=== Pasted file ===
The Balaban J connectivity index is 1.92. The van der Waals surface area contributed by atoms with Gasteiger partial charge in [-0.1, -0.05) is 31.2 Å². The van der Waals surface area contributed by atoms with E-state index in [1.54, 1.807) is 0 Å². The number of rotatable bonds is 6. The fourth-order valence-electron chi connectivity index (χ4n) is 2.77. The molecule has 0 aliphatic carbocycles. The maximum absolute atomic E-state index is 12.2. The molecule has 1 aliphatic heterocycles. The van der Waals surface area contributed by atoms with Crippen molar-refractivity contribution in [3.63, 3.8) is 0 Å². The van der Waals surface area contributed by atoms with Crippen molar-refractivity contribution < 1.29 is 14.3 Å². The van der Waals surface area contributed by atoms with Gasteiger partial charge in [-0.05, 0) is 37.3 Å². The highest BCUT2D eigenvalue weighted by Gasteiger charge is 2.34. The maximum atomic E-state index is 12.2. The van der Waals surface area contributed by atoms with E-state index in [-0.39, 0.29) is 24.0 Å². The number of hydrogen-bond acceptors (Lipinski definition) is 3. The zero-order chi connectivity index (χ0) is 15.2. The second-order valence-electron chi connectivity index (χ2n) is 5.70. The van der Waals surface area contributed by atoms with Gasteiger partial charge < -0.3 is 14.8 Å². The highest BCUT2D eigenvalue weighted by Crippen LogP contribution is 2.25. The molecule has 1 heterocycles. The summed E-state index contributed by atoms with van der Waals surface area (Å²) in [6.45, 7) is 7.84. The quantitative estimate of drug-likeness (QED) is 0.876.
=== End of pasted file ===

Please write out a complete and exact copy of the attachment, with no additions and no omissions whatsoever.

The Balaban J connectivity index is 1.92. The van der Waals surface area contributed by atoms with Gasteiger partial charge in [-0.1, -0.05) is 31.2 Å². The van der Waals surface area contributed by atoms with E-state index in [1.54, 1.807) is 0 Å². The number of rotatable bonds is 6. The fourth-order valence-electron chi connectivity index (χ4n) is 2.77. The molecule has 0 aliphatic carbocycles. The maximum absolute atomic E-state index is 12.2. The molecule has 1 aliphatic heterocycles. The van der Waals surface area contributed by atoms with Crippen molar-refractivity contribution in [3.63, 3.8) is 0 Å². The van der Waals surface area contributed by atoms with Crippen molar-refractivity contribution < 1.29 is 14.3 Å². The van der Waals surface area contributed by atoms with Gasteiger partial charge in [-0.05, 0) is 37.3 Å². The highest BCUT2D eigenvalue weighted by Gasteiger charge is 2.34. The maximum atomic E-state index is 12.2. The van der Waals surface area contributed by atoms with E-state index in [-0.39, 0.29) is 24.0 Å². The number of hydrogen-bond acceptors (Lipinski definition) is 3. The zero-order chi connectivity index (χ0) is 15.2. The second-order valence-electron chi connectivity index (χ2n) is 5.70. The van der Waals surface area contributed by atoms with Gasteiger partial charge < -0.3 is 14.8 Å². The highest BCUT2D eigenvalue weighted by Crippen LogP contribution is 2.25. The molecule has 1 heterocycles. The summed E-state index contributed by atoms with van der Waals surface area (Å²) in [6.45, 7) is 7.84. The quantitative estimate of drug-likeness (QED) is 0.876.